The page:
Filing 68

OPINION. Signed by Judge Robert B. Kugler on 4/1/2014. (drw)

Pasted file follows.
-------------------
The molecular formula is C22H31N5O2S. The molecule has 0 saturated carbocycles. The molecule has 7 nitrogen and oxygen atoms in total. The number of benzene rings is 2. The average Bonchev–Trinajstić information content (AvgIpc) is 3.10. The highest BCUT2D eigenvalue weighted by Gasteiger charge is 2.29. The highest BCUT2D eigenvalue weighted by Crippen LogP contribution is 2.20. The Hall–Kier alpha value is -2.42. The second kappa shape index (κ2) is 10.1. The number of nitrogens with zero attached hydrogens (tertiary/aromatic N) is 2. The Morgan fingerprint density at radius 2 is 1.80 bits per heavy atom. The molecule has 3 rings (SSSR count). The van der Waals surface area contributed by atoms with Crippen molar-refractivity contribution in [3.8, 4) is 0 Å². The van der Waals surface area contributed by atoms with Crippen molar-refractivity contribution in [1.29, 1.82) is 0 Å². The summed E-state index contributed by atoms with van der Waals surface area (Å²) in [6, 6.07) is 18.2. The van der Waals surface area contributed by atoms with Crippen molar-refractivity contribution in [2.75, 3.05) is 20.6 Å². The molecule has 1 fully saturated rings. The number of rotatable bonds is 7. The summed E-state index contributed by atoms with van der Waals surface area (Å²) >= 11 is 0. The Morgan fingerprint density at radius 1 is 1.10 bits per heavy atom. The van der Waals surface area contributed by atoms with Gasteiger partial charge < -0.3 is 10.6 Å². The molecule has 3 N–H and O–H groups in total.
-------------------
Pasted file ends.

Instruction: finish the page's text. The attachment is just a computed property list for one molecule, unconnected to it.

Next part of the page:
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NOT FOR PUBLICATION (Doc. Nos. 54, 61) IN THE UNITED STATES DISTRICT COURT FOR THE DISTRICT OF NEW JERSEY CAMDEN VICINAGE ___________________________________ : ALEXANDER FRANKLIN and : GLORIA FRANKLIN, : : Plaintiffs, : Civil No. 12-7884 (RBK/JS) : v. : OPINION : FINANCIAL FREEDOM ACQUISITION, : LLC, ACCURATE TITLE GROUP, LLC, : HOMEAMERICAN CREDIT, INC., : LEND-MOR MORTGAGE BANKERS, : CORP., OCWEN LOAN SERVICING, : LLC, and DEUTCHE BANK NATIONAL : TRUST, : : Defendants. : ___________________________________ : KUGLER, United States District Judge: This matter comes before the Court upon the motion of Defendant Accurate Title Group, LLC (“Accurate Title”) to dismiss the Amended Complaint of Alexander Franklin and Gloria Franklin (“Plaintiffs”) against it, and upon the motion of Defendant Financial Freedom Acquisition, LLC (“Financial Freedom”) to dismiss Plaintiff’s Amended Complaint against it. For the following reasons, Financial Freedom’s motion will be GRANTED IN PART. Count I and Count VI of the Amended Complaint will be dismissed, and the Court declines to exercise jurisdiction over Plaintiffs’ remaining state-law claims. I. BACKGROUND AND PROCEDURAL HISTORY This case arises out of several mortgage-related transactions involving the Franklins. In November 1998, Mr. and Mrs. Franklin purchased a home at 321 Market Street, in Palmyra, New Jersey. Am. Compl. ¶ 17. In connection with this transaction, the Franklins gave a mortgage to Defendant HomeAmerican Credit, Inc. (“HomeAmerican”). 1 Id. In connection with the same transaction, a mortgage was also placed on a vacant piece of land in Westampton, New Jersey, which the Franklins evidently owned prior to the purchase of their Palmyra home. Id. The HomeAmerican loan was serviced by Defendant Ocwen Loan Servicing, LLC (“Ocwen”). Id. ¶ 19. On November 16, 2009, the HomeAmerican mortgage was assigned to Defendant Deutsche Bank National Trust Company (“Deutsche Bank”). 2 Id. ¶ 17. A notice of lis pendens was filed against the Franklins’ property in connection with the HomeAmerican loan on October 26, 2004. 3 Id. In March 2009, the Franklins entered into a reverse mortgage with Defendant Lend-Mor Mortgage Bankers, Corp. (“Lend-Mor”). Id. ¶ 18. It is unclear from the Amended Complaint whether the Lend-Mor mortgage was placed on the Palmyra property, the Westampton property, or both. The Franklins allege that the mortgage with Lend-Mor was intended to pay off the HomeAmerican loan that originated in 1998, to extinguish the HomeAmerican mortgages on the Palmyra and Westampton properties, and to extinguish the lis pendens. Id. The Lend-Mor mortgage was assigned in June 2009 to Financial Freedom Senior Funding Corporation. Id. In November 2009, it was then further assigned to Mortgage Electronic Registration Systems, Inc. (“MERS”) as nominee for Defendant Financial Freedom Acquisition LLC. Id. The Franklins purchased title insurance in connection with the 2009 reverse mortgage loan through Defendant Accurate Title. Id. ¶ 19. Although the Amended Complaint alleges that Financial Freedom was a subsequent 1 Also referred to in the Amended Complaint as HomeAmerican Credit, Inc. d/b/a Upland Mortgage. Incorrectly pled in the Amended Complaint as “Deutche Bank.” 3 The lis pendens procedure is governed by N.J.S.A. 2A:15-6. It is unclear from the Amended Complaint whether the lis pendens was filed against the Palmyra property, the Westampton property, or both. 2 2 assignee of the 2009 reverse mortgage loan, and not the originating lender, the Franklins allege that Financial Freedom induced them to enter into the reverse mortgage loan though promises that the loan would pay off existing mortgages and other liens on their properties. Id. ¶ 41. As a result of the 2009 reverse mortgage loan, the Franklins’ existing mortgages with HomeAmerican were partially released. Id. ¶ 17. Although the Franklins allege that the loan with HomeAmerican was “paid in full,” it is unclear whether they allege that it was paid by the Franklins, by the entities involved in the reverse mortgage transaction, or both. Id. The Amended Complaint indicates that the Franklins did not receive any funds from the Financial Freedom loan, although they do not indicate whether they received any funds from the loan involving Lend-Mor. Id. ¶ 20. They further allege that they were “tricked” into signing the mortgage with Financial Freedom, and were promised that all existing mortgages and liens would be paid and released as a result of the Financial Freedom mortgage. 4 Id. The Franklins charge that Accurate Title and Financial Freedom “orchestrated a fraudulent transaction or had direct knowledge of the fraud being committed against the Plaintiffs.” Id. ¶ 21. They accuse Accurate Title and Financial Freedom of creating fraudulent documents, making unauthorized payments out of the mortgage proceeds, and receiving disbursements from the mortgage. Id. The Franklins also charge that Accurate Title “represented to the Plaintiffs that they would payoff all mortgages and liens as of the date of the re-finance mortgage from [Financial Freedom].” Id. ¶ 44. They allege that Accurate Title never paid the liens as promised, and that Plaintiffs paid 4 In describing the facts involved in this case, the Court endeavors to use the same descriptions as Plaintiffs, although recognizing that certain descriptions appear to be contradictory. For example, Plaintiffs make repeated references to “the FFAL [Financial Freedom] loan.” See Am. Compl. ¶ 20. However, another portion of the Amended Complaint describes the involvement of Financial Freedom as the subsequent assignee of a mortgage loan between Plaintiffs and Lend-Mor. Id. ¶ 18. The Court assumes that one relevant reverse mortgage loan was originated in 2009 involving Plaintiffs, that Lend-Mor was the lending bank involved in that loan, and that the mortgage was subsequently assigned to Financial Freedom. The Court further assumes that this is the loan that Plaintiffs are referring to when referring to “the FFAL loan.” The allegation that Plaintiffs signed a mortgage with Financial Freedom also appears to be at odds with their earlier claim that they signed a mortgage with Lend-Mor, which was later reassigned to Financial Freedom. See Am. Compl. ¶¶ 18, 20. 3 substantial fees to Accurate Title for title insurance for a mortgage that was never funded. Id. They indicate that they suffered the loss of their home as a result of the actions of the defendants in this matter. Id. The Amended Complaint alleges that Financial Freedom and Accurate Title improperly failed to provide documentation related to the relevant transactions, despite repeated requests from Plaintiffs for such documents. Id. ¶ 47. They further allege that these two entities made false representations about the costs of the loan. Id. ¶ 56. On December 28, 2012, Plaintiffs filed the present action. After motions to dismiss the complaint were filed by Financial Freedom and Deutsche Bank, Plaintiffs filed a motion seeking to amend their complaint. After that motion was denied because Plaintiffs did not attach a copy of a proposed Amended Complaint, Plaintiffs renewed their motion and filed a copy of a proposed Amended Complaint. Magistrate Judge Schneider heard oral arguments on Plaintiffs’ motion to amend on July 22, 2013. Rather than granting Plaintiffs leave to file their proposed Amended Complaint, Judge Schneider granted Plaintiffs 30 days to file an amended complaint in any form they chose. See Transcript of July 22, 2013 Hearing at 17 (Accurate Mot. Dismiss, Ex. B). On August 21, 2013, Plaintiffs filed their Amended Complaint, which is the current operative pleading in this matter. The Amended Complaint asserts claims against Financial Freedom under the Truth-in-Lending Act (“TILA”), 15 U.S.C. § 1601 et seq., and under the Real Estate Settlement Procedures Act (“RESPA”), 12 U.S.C. § 2601 et seq. It also asserts state-law statutory claims under the New Jersey Consumer Fraud Act, and state common law causes of action for intentional misrepresentation, breach of contract, conversion, breach of fiduciary duty, and negligence. While the claims under federal law are only asserted against Financial Freedom, state-law claims are asserted against all of the defendants. II. LEGAL STANDARD 4 Under Federal Rule of Civil Procedure 12(b)(6), a court may dismiss an action for failure to state a claim upon which relief may be granted. With a motion to dismiss, “courts accept all factual allegations as true, construe the complaint in the light most favorable to the plaintiff, and determine whether, under any reasonable reading of the complaint, the plaintiff may be entitled to relief.” Fowler v. UPMC Shadyside, 578 F.3d 203, 210 (3d Cir. 2009) (internal quotations omitted). In other words, a complaint survives a motion to dismiss if it contains sufficient factual matter, accepted as true, to “state a claim to relief that is plausible on its face.” Ashcroft v. Iqbal, 556 U.S. 662, 678 (2009); Bell Atlantic Corp. v. Twombly, 550 U.S. 544, 570 (2007). A claim may be dismissed as untimely under Rule 12(b)(6) if “the time alleged in the statement of a claim shows that the cause of action has not been brought within the statute of limitations.” Robinson v. Johnson, 313 F.3d 128, 135 (3d Cir. 2002) (quoting Hanna v. U.S. Veterans’ Admin. Hosp., 514 F.2d 1092, 1094 (3d Cir. 1975)). The statutory bar must be “apparent on the face of the complaint” in order to form the basis for a dismissal under Rule 12(b)(6). Bethel v. Jendoco Constr. Corp., 570 F.2d 1168, 1174 (3d Cir. 1978). See also Oshiver v. Levin, Fishbein, Sedran & Berman, 38 F.3d 1380, 1384 n.1 (3d Cir. 1994) (“While the language of Fed. R. Civ. P. 8(c) indicates that a statute of limitations defense cannot be used in the context of a Rule 12(b)(6) motion to dismiss, an exception is made where the complaint facially shows noncompliance with the limitations period and the affirmative defense clearly appears on the face of the pleading.”). III. DISCUSSION The Court initially declines the invitation of Financial Freedom to dismiss the entire Amended Complaint against it because it is allegedly only a loan servicer. The Amended Complaint identifies Financial Freedom as an assignee of the mortgage loan, and not as a 5 servicer. Am. Compl. ¶ 18. Liability under certain causes of action asserted by Plaintiffs may be imposed upon assignees. For example, “TILA imposes liability only on purchasers and assignees of mortgages,” but “loan servicers cannot be liable under TILA.” Stump v. WMC Mortg. Corp., Civ. No. 02-326, 2005 WL 645238, at *10 (E.D. Pa. Mar. 16, 2005). As the Court’s examination must be limited to the four corners of the complaint, the Court must assume that Financial Freedom is an assignee, as the Amended Complaint alleges, and not a servicer, as Financial Freedom urges in its moving brief. The Court will begin by analyzing the two federal law claims in turn, which are asserted only against Financial Freedom. A. Truth-in-Lending Act (TILA) “TILA is a federal consumer protection statute, intended to promote the informed use of credit by requiring certain uniform disclosures from creditors.” In re Cmty. Bank of N. Va. & Guar. Nat’l Bank of Tallahassee Second Mortg. Loan Litig., 418 F.3d 277, 303 (3d Cir. 2005). It is designed to “assure a meaningful disclosure of credit terms so that the consumer will be able to compare more readily the various credit terms available to him and avoid the uninformed use of credit.” 15 U.S.C. § 1601(a). To that end, TILA requires creditors to provide borrowers with certain disclosures regarding things like finance charges, percentage rates of interest, and borrower’s rights. See 15 U.S.C. §§ 1631, 1632, 1638. A creditor who violates TILA may be subject to criminal penalties, in addition to statutory and actual damages relating to a creditor’s failure to make the required disclosures. See 15 U.S.C. §§ 1611, 1640. In addition to providing a right to damages, TILA also permits a borrower whose loan is secured with a “principal dwelling” to rescind the loan transaction entirely until “midnight of the third business day following the consummation of the transaction or the delivery of the information and rescission forms required under this section together with a statement containing 6 the material disclosures required under this subchapter, whichever is later.” 15 U.S.C. § 1635(a). If the lender fails to provide or deliver the appropriate forms and disclosures, the obligor’s right of rescission will extend for three years after consummation of the transaction. 15 U.S.C. § 1635(f). In the Amended Complaint, Plaintiffs assert a TILA cause of action against Financial Freedom, alleging that it failed to deliver the appropriate disclosures to Plaintiffs in connection with the right to rescind. Plaintiffs also allege that Financial Freedom required them to proceed with the reverse mortgage transaction prior to disclosing the actual financing terms, and that it refused to rescind the transaction. It is not necessary to consider whether Plaintiffs have pleaded a sufficient basis for their TILA claims, because the claims are time-barred. Where a plaintiff seeks money damages, a one-year statute of limitations applies, from the day on which the underlying loan agreement is executed. Cmty. Bank of N. Va., 418 F.3d at 304-05, 15 U.S.C. § 1640(e). If the remedy a plaintiff seeks is rescission, the applicable time limit is three years after consummation of the loan transaction or the sale of the property, whichever occurs first. 15 U.S.C. § 1635(f). The time limit for seeking rescission is an absolute bar to a cause of action if the right is not exercised within the three-year period. See Ramadan v. Chase Manhattan Corp., 156 F.3d 499, 505 (3d Cir. 1998) (indicating that “the time limit for rescinding a loan transaction under . . . TILA extinguishes the right itself, as opposed to the right to a remedy, and thus is not a typical statute of limitations”). The three-year time limit is thus a statute of repose, which is not subject to equitable tolling. Cmty. Bank of N. Va., 622 F.3d at 301 n.18; see also Jones v. Saxon Mortg., Inc., 537 F.3d 320, 327 (4th Cir. 1998) (“Because § 1635(f) is a statute of repose, the time period stated therein is typically not tolled for any reason”). The United States Supreme Court has held 7 that TILA “permits no federal right to rescind . . . after the 3-year period of § 1635(f) has run.” Beach v. Ocwen Fed. Bank, 523 U.S. 410, 419 (1998). Here, Plaintiffs allege that they “gave a mortgage to [Lend-Mor] dated March 30, 2009.” Am. Compl. ¶ 18. This is the mortgage they seek to rescind under TILA. The complaint was filed on December 28, 2012, which is more than three years the date the loan closed. Plaintiffs argue that the loan never consummated because the loan was never funded. Thus, it is Plaintiffs’ position that the three-year period during which a borrower can seek rescission has still not yet commenced. It is clear from the Plaintiffs’ Amended Complaint that some funds were distributed pursuant to the 2009 reverse mortgage transaction. For example, Plaintiffs allege that “a Partial Release of the [prior] Mortgage was recorded on August 3, 2009.” Am. Compl. ¶ 17. It is clear that the loan was not funded to the extent that Plaintiffs allege they were promised. But this does not result in an open-ended opportunity to pursue a TILA claim without respect to the statutory time frame. The three-year window during which to bring a rescission claim under TILA begins on the date of consummation of the loan transaction, which means “the time that a consumer becomes contractually obligated on a credit transaction.” Guebara v. Saxon Mortg., Civ. No. 11-427, 2011 WL 1670762, at *2 (E.D. Cal. May 3, 2011) (quoting 12 C.F.R. § 226(a)(13)). The time frame typically ends “three years after the loan closes or upon sale of the secured property, whichever date is earlier.” Beach, 523 U.S. at 411. Plaintiffs have cited no law indicating that TILA’s statutory time window does not begin to run if a loan is not funded the way that a plaintiff expects it to be. The Amended Complaint describes a loan transaction and an extension of credit by the lender in connection with that loan, which constitutes a consummation of the loan. It repeatedly asks for rescission of the 2009 loan transaction, which would not be necessary if no funds were disbursed and Plaintiffs had no contractual obligation 8 arising from the transaction. Thus, Plaintiffs’ TILA claim for rescission brought more than three years after the closing of the mortgage loan at issue are time-barred. It is equally clear that Plaintiffs’ claims for money damages under TILA are time-barred. Claims for actual and statutory damages under TILA may be brought “within one year from the date of the occurrence of the violation.” 15 U.S.C. § 1640(e); see also Beach, 523 U.S. at 412. It is apparent from the face of the Amended Complaint that the alleged TILA violations all occurred in 2009. Plaintiffs advance no argument as to why the one-year statute of limitations should not apply. As these claims were not asserted within one year of the occurrence of the alleged violations, they are held to be barred by the statute of limitations. B. Real Estate Settlement Procedures Act (RESPA) Plaintiffs also allege that Financial Freedom violated RESPA when it failed to provide certain disclosures, closing documents, and notices to Plaintiffs, when it failed to establish an escrow account for the proceeds of the sale, 5 and when it did not respond to a written request from Plaintiffs. Am. Compl. ¶ 52. RESPA regulates the services lenders provide “in connection with a real estate settlement,” which covers things such as title searches, title insurance, the preparation of documents, the origination of a federally related mortgage loan, the handling of the closing or settlement, and other services. Freeman v. Quicken Loans, Inc., 132 S. Ct. 2034, 2038 (2012) (quoting 12 U.S.C. § 2602(3)). Plaintiffs’ claims under RESPA are also time-barred. Like their TILA claims, claims under RESPA are subject to a limitations period of either one year or three years “from the date of the occurrence of the violation,” depending on the type of violation. 12 U.S.C. § 2614. Plaintiffs repeat their argument that the claims are not time-barred because the loan never 5 This is another instance where it is difficult to discern what the Amended Complaint is precisely alleging, as it does not describe the sale of property in conjunction with the loan involving Financial Freedom. 9 consummated. However, claims under RESPA are not connected with the consummation of a loan, unlike TILA rescission claims. They are connected with the date of occurrence of the violation. Id. Although none of the violations asserted by Plaintiffs in the Amended Complaint are accompanied by an alleged date, all allegations, save for one, appear to clearly relate to either the origination or assignment of the loan, or to the transfer of loan servicing, which were all more than three years prior to the filing of this complaint. 6 Further, Plaintiffs do not argue in their opposition brief that any alleged RESPA violation took place within three years prior to the filing of their initial complaint. The only RESPA allegation that is plausibly unconnected with the origination, assignment, or transfer of the loan asserts that Financial Freedom failed “to respond to a qualified written request from the borrower.” Am. Compl. ¶ 52. This allegation appears to relate to the requirement found in REPSA § 6 that requires loan servicers to respond to certain borrower inquiries. 12 U.S.C. § 2605(e). That provision requires that “[i]f any servicer of a federally related mortgage loan receives a qualified written request from the borrower (or an agent of the borrower) for information relating to the servicing of such loan, the servicer shall provide a written response acknowledging receipt of the correspondence within 5 days . . . unless the action requested is taken within such period.” 12 U.S.C. § 2605(e)(1)(A). 7 In addition to not including the date when the qualified written request was allegedly made, the Amended Complaint fails to allege any facts demonstrating what was included in the written request, in order to show that Plaintiffs actually made a “qualified written request” as the 6 Plaintiffs allege that the subject loan originated on March 30, 2009, was assigned to Financial Freedom Senior Funding Corporation on June 9, 2009, and was further assigned to Mortgage Electronic Registration Systems, Inc., as nominee for Financial Freedom Acquisition LLC (the Financial Freedom entity that is a defendant in this matter) on November 17, 2009. Am. Compl. ¶ 18. All of these dates are more than three years prior to the filing of the initial complaint. 7 The time limit for bringing a claim for a violation of 12 U.S.C. § 2605 is three years. See 12 U.S.C. § 2614. 10 term is defined in the statute. At least one Court in this district has dismissed a RESPA claim alleging a qualified written request violation, where the pleading contained an almost identical conclusory pleading that a “qualified written request” was made, because it was “pled in the conclusory manner Iqbal and Twombly have made clear will not pass muster under Rule 8(a).” O’Connor v. First Alliance Home Mortg., Civ. No. 12-111, 2012 WL 762351, at *2 (D.N.J. Mar. 6, 2012). Thus, in addition to the three-year time bar, the Court finds that the qualified written request allegation fails because it is nothing more than a threadbare conclusion that a violation has occurred. See Iqbal, 556 U.S. at 678. Plaintiffs’ RESPA claim against Financial Freedom thus fails because all of their allegations are either time barred, fail to meet the applicable pleading standards, or both. C. Leave to Amend Because the TILA and RESPA claims will be dismissed due to bring brought outside of the statutory time limits, the Court finds that it would be futile for Plaintiffs to amend these claims. When amendment would be futile, a court may dismiss a claim with prejudice. See In re Burlington Coat Factory Sec. Litig., 114 F.3d 1410, 1434 (3d Cir. 1997). To the extent that Plaintiffs may wish to amend their pleadings to state a claim under RESPA by describing a “qualified written request” made within the three years prior to the filing of suit, the Court also finds that amendment would be futile. A previous court in this district found that amendment of a RESPA qualified written request claim would be futile where, as here, “[t]he Complaint itself contains no indication that the claim could be cured by amendment, and Plaintiffs give no explanation at all as to how the claim might be salvaged.” O’Connor, 2012 WL 762351, at *2. Further, the Amended Complaint is Plaintiffs’ third attempt at pleading a viable cause of action under RESPA and TILA. As discussed earlier, after some defendants moved to dismiss 11 Plaintiffs’ initial complaint, Plaintiffs moved for leave to file an amended complaint. At the time they filed the amended complaint, they were on notice of Financial Freedom’s arguments as to the time limitations under TILA and RESPA. See Mot. Dismiss of Financial Freedom, Mar. 15, 2013 (ECF Doc. No. 17). Further, at the July 22, 2013 hearing before Judge Schneider, Plaintiffs’ counsel acknowledged that he was aware of the defendants’ objections that are now the subject of the instant motion, including the defendants’ argument that the claims are timebarred. See Transcript of July 22, 2013 Hearing at 7 (Accurate Mot. Dismiss, Ex. B). Judge Schneider warned Plaintiffs’ counsel that if he was given another opportunity to amend the complaint, and it was found deficient, the defendants would have “pretty good grounds to say . . . now we know it’s futile, because plaintiff has already been on notice on two occasions.” Id. at 11. He further warned Plaintiffs’ counsel that “this probably is going to be your last chance” to amend the complaint to correct deficiencies. Id. at 18. Now, despite being on notice of the defendants’ objection to their TILA and RESPA claims as being time-barred and as not meeting the applicable pleading requirements, and despite Judge Schneider’s efforts to ensure that they were aware of the alleged deficiencies in their prior pleading attempts, Plaintiffs have not alleged facts supporting a viable cause of action under TILA or RESPA that is not time-barred. Thus, these claims will be dismissed with prejudice. D. State Law Claims As all of Plaintiffs’ claims arising under federal law will be dismissed, and Plaintiffs have pleaded no other basis for jurisdiction, 8 the Court will decline to exercise supplemental jurisdiction over the remaining state-law claims. 28 U.S.C. § 1367(c)(3). 8 In actuality, Plaintiffs have not properly pled jurisdiction in the Amended Complaint. The jurisdictional statement indicates that “[t]his Court has subject matter jurisdiction over all causes of action stated in this complaint pursuant to 28 U.S.C. §§ 1334 and 28 U.S.C. § 157.” Am. Compl. ¶ 6. These statutes relate to jurisdiction over cases arising under the Bankruptcy laws. However, the Court interprets the Amended Complaint as attempting to assert federal question jurisdiction under 28 U.S.C. § 1331. 12 IV. CONCLUSION For the foregoing reasons, Financial Freedom’s motion will be GRANTED IN PART. Count I and Count VI of Plaintiffs’ Amended Complaint, alleging TILA and RESPA claims, respectively, will be DISMISSED WITH PREJUDICE. Because the Court will decline to exercise jurisdiction over Plaintiffs’ state-law claims, Accurate Title’s motion will be DISMISSED AS MOOT. An accompanying Order shall issue. Dated: 4/1/2014 /s/ Robert B. Kugler ROBERT B. KUGLER United States District Judge 13